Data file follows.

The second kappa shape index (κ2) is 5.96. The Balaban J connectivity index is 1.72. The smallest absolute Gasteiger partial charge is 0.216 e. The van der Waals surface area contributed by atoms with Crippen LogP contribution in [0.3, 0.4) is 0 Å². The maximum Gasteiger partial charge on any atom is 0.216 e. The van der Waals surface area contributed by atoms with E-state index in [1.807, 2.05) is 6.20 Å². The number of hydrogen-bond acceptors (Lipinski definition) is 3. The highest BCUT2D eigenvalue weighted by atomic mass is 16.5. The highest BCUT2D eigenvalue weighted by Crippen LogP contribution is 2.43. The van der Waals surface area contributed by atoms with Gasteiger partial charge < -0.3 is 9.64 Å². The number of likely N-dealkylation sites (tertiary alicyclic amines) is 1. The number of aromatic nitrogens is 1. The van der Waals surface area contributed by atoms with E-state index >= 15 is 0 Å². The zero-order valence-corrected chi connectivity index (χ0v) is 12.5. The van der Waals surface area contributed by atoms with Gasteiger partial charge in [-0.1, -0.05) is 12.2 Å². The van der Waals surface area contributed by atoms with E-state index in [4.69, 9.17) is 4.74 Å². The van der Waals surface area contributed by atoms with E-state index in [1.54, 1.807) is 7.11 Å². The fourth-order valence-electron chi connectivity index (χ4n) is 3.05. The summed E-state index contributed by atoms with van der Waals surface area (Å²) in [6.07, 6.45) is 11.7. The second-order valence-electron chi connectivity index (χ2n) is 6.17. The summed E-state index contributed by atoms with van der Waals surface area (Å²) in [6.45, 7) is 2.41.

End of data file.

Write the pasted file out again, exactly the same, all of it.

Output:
The second kappa shape index (κ2) is 5.96. The Balaban J connectivity index is 1.72. The smallest absolute Gasteiger partial charge is 0.216 e. The van der Waals surface area contributed by atoms with Crippen LogP contribution in [0.3, 0.4) is 0 Å². The maximum Gasteiger partial charge on any atom is 0.216 e. The van der Waals surface area contributed by atoms with E-state index in [1.807, 2.05) is 6.20 Å². The number of hydrogen-bond acceptors (Lipinski definition) is 3. The highest BCUT2D eigenvalue weighted by atomic mass is 16.5. The highest BCUT2D eigenvalue weighted by Crippen LogP contribution is 2.43. The van der Waals surface area contributed by atoms with Gasteiger partial charge < -0.3 is 9.64 Å². The number of likely N-dealkylation sites (tertiary alicyclic amines) is 1. The number of aromatic nitrogens is 1. The van der Waals surface area contributed by atoms with E-state index >= 15 is 0 Å². The zero-order valence-corrected chi connectivity index (χ0v) is 12.5. The van der Waals surface area contributed by atoms with Gasteiger partial charge in [-0.1, -0.05) is 12.2 Å². The van der Waals surface area contributed by atoms with E-state index in [4.69, 9.17) is 4.74 Å². The van der Waals surface area contributed by atoms with E-state index in [1.54, 1.807) is 7.11 Å². The fourth-order valence-electron chi connectivity index (χ4n) is 3.05. The summed E-state index contributed by atoms with van der Waals surface area (Å²) in [6.07, 6.45) is 11.7. The second-order valence-electron chi connectivity index (χ2n) is 6.17. The summed E-state index contributed by atoms with van der Waals surface area (Å²) in [6.45, 7) is 2.41.